The P-38 had several variations which made it all the more versatile for use in combat.
The Lightning was noted for its powerful firepower in the nose of the plane, but it could also be outfitted with rockets or bombs as part of its armament.
In addition to installing rockets under the wings or switching out the fuel tanks on the bottom for 500‑lb bombs, some P‑38s were designed and built for specific functions:
were gigantic flying cameras, used to take pre-mission target and surveillance photos.
(AKA "Night Lightning") guns had special blast shields on the muzzles to prevent blinding the pilots when they were fired.
were converted P‑38Js with a complete bombardier's station located in the nose
had special ground-mapping radar.
Surveillance is key in any battle, and many P‑38s were converted to camera-equipped F‑4s and F‑5s (affectionately called “Photo Joe”) for this purpose.
The F‑5G carried five powerful aerial cameras which could take pictures vertically and obliquely.
What they didn’t have, however, were guns. Photo Recon pilots were unarmed and alone. These planes were much faster than their fellow P‑38s because they had no heavy armament, ammo or ordnance.
Photo recon P‑38s were used in critical missions for photographing troop movements, airfields and potential targets or, most importantly, bomb-damage assessment.
Early photo reconnaissance P‑38s were painted blue to better camouflage them in the air (as the one in the photo above), but the paint was later discontinued because it added weight to the aircraft.
“Eyes” of the AAF
P‑38 Photo Reconnaissance planes (called F‑4s and F‑5s) and their pilots were the “eyes” of the AAF. Their only weapon was a camera.
Since the plane carried no armament it is under orders to avoid combat. Trips taken by these pilots preceded visits by other, fully-armed planes on combat missions.
The F-4 was the first version of the unarmed Lightning, and the F-5 was an extension of that design (based on the P‑38E). The F-5 carried from 3 to 5 precision cameras in their nose, which could be operated by remote control from the cockpit.
One of the more well-known P‑38 Photo Recon pilots wasn’t even an American. It was a man named Antoine de Saint-Exupéry, a French aviator and author of the much-beloved children’s book titled “Little Prince.”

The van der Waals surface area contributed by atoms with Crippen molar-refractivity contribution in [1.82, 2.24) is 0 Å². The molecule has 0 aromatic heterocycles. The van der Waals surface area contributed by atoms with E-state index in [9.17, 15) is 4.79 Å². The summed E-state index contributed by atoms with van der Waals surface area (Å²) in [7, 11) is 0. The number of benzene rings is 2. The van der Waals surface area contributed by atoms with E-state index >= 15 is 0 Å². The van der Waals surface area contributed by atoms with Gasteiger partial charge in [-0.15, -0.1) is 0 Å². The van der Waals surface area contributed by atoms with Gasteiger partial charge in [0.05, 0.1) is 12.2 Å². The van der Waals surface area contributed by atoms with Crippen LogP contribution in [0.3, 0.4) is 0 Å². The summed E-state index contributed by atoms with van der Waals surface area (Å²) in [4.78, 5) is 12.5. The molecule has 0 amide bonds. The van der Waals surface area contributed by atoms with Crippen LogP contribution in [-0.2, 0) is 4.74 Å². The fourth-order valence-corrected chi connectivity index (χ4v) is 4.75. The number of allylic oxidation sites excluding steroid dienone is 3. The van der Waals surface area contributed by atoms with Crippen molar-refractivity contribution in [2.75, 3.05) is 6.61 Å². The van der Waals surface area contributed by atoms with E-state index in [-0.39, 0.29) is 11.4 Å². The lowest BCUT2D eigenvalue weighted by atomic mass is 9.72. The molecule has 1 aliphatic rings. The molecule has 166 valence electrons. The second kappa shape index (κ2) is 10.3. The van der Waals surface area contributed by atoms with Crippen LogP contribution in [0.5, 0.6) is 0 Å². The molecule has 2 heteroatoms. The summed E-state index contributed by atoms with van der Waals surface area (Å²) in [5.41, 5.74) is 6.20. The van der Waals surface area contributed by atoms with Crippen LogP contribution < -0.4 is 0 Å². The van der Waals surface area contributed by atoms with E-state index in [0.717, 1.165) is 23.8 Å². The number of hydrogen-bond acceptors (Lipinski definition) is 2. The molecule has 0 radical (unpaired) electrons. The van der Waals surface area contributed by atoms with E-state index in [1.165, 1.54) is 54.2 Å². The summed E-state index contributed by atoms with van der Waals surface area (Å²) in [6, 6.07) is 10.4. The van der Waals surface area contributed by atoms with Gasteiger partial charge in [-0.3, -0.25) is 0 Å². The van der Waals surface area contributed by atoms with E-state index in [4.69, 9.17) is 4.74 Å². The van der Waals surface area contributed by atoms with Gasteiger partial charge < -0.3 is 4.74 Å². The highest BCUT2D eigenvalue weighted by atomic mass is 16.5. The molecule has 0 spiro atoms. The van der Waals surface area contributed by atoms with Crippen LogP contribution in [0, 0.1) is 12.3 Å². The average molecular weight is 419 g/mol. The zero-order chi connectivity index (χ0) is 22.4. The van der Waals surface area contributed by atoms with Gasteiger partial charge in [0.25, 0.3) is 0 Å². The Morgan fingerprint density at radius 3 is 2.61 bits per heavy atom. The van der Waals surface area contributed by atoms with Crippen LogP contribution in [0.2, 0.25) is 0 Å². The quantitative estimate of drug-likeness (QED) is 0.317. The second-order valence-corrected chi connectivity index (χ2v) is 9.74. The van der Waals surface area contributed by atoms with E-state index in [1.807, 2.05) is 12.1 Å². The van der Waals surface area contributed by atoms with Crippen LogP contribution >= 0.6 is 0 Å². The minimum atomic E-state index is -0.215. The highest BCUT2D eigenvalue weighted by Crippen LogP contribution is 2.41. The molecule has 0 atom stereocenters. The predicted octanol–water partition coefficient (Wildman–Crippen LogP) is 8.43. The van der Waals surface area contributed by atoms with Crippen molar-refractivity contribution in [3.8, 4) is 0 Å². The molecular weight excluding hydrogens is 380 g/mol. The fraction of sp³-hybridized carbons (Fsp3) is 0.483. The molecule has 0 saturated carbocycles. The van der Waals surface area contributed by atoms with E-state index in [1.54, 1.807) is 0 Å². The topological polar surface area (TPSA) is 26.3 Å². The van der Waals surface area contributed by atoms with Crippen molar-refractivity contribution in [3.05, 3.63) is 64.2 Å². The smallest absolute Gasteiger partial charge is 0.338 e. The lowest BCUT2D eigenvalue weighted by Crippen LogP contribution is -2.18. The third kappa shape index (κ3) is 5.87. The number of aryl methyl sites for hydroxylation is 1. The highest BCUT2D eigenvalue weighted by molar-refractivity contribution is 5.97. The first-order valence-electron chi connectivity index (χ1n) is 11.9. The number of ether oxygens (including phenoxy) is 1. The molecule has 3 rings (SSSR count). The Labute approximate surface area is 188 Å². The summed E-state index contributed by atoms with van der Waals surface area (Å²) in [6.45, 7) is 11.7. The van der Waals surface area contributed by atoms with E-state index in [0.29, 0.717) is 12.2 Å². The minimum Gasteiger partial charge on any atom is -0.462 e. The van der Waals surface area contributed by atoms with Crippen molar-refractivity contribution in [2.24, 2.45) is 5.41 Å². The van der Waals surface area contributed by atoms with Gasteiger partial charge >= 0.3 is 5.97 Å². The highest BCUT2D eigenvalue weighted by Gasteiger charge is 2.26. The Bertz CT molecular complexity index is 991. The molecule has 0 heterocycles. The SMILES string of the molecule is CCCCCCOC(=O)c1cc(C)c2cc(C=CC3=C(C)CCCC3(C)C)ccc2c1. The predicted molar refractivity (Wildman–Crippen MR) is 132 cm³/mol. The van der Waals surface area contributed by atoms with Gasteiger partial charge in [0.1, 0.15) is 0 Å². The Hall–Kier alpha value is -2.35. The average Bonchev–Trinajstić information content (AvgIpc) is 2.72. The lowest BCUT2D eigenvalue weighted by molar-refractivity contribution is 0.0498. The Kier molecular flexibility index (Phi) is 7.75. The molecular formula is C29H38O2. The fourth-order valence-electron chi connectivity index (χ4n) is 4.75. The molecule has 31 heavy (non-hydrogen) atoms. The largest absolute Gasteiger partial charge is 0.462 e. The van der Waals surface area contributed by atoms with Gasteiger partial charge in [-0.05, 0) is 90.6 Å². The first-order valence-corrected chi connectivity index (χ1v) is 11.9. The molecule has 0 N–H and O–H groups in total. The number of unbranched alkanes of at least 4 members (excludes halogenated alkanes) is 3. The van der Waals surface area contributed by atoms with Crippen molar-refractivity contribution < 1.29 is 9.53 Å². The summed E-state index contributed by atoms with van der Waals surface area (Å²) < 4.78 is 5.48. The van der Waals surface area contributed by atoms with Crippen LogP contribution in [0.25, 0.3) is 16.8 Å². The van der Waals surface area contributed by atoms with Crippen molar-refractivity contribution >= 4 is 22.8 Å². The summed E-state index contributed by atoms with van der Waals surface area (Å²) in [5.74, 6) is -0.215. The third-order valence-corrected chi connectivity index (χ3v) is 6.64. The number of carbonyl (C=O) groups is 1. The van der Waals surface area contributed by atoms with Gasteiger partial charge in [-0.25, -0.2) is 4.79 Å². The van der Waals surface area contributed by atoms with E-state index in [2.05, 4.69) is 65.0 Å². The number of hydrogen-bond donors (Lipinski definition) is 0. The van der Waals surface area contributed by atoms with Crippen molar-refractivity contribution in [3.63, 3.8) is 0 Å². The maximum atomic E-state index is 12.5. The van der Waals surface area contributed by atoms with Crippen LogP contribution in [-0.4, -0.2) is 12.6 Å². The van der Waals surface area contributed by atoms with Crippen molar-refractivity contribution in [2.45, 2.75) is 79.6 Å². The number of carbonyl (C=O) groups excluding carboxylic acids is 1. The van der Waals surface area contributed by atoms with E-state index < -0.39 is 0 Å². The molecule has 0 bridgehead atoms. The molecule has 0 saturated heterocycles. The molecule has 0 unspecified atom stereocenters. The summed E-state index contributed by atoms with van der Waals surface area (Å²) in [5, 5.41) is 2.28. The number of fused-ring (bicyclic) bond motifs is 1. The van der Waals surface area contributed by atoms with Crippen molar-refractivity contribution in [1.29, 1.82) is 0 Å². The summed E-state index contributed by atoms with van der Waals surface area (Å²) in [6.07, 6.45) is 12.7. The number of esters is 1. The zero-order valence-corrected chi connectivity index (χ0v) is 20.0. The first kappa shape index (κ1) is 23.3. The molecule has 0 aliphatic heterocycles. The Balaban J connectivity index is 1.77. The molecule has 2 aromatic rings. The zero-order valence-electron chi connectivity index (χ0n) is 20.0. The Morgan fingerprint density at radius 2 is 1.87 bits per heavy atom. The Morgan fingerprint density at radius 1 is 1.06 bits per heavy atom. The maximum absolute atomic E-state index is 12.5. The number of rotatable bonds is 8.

Much mystery surrounds his final recon mission, where he just disappeared in his P‑38 F‑5B. The mystery remained until 2004 when the remains of Saint-Exupéry’s plane were recovered and confirmed to be his.
If you can speak French, there was a film drama produced about his last flight (appropriately called “The Last Mission”) and you can see more about it — and watch a clip of the last scene — here on our site.
Nerves of Steel
Photo Recon pilots were affectionately called “Photo Joes.”
Many people have said that photo reconnaissance pilots did everything the combat pilots did — but they did it without any guns (other than the .45 they carried in the cockpit). Speed and altitude were the only protection the Photo Joe’s had.
They were tasked with:
- Flying into enemy territory (without guns)
- They had to participate in dog fights (without guns) — basically by evading enemy aircraft who had spotted them.
- They were valued for pre-strike intelligence gathering and post-strike damage assessment.
Because it has no armament, the F-5 was much lighter and, therefore, faster than the standard P‑38s, a definite plus in the unfriendly skies over enemy territory.
Association Member, Jude BK Pao, was a part of the Chinese Air Force Reconnaissance, and he has an interesting story to tell.
Many of the P‑38 Squadrons had their own insignias, oftentimes created by the men from that squad. We have a few of the Photo Recon Squadron insignia products available in our Zazzle Store.
USAAF Tactical Reconnaissance Missions-North West
They were the first on D‑Day and the last on VE-Day, flying essential, dare-devil, low-level photographic missions over the invasion beaches of Normandy and then in support of the Allied armies as they fought their way through the Ardennes, across the Rhine and into the Reich itself.
Larry Schmidt tells of serving in the US Army Air Corps during World War II, and how a combination of initiative and luck put him in the cockpit of a photo‑recon P‑38 and then brought him home again.
Eyes of the Fifth Air Force: The 8th Photo Reconnaissance Squadron in World War II (X Planes of the Third Reich Series)
Written by our own P‑38 Association Historian, John Stanaway. Beginning operations in April 1942 with a shoestring flight of four Lockheed F‑4 Lightnings, the 8th Photo Squadron gave the American Army Air Forces its only aerial reconnaissance coverage of the Southwest Pacific.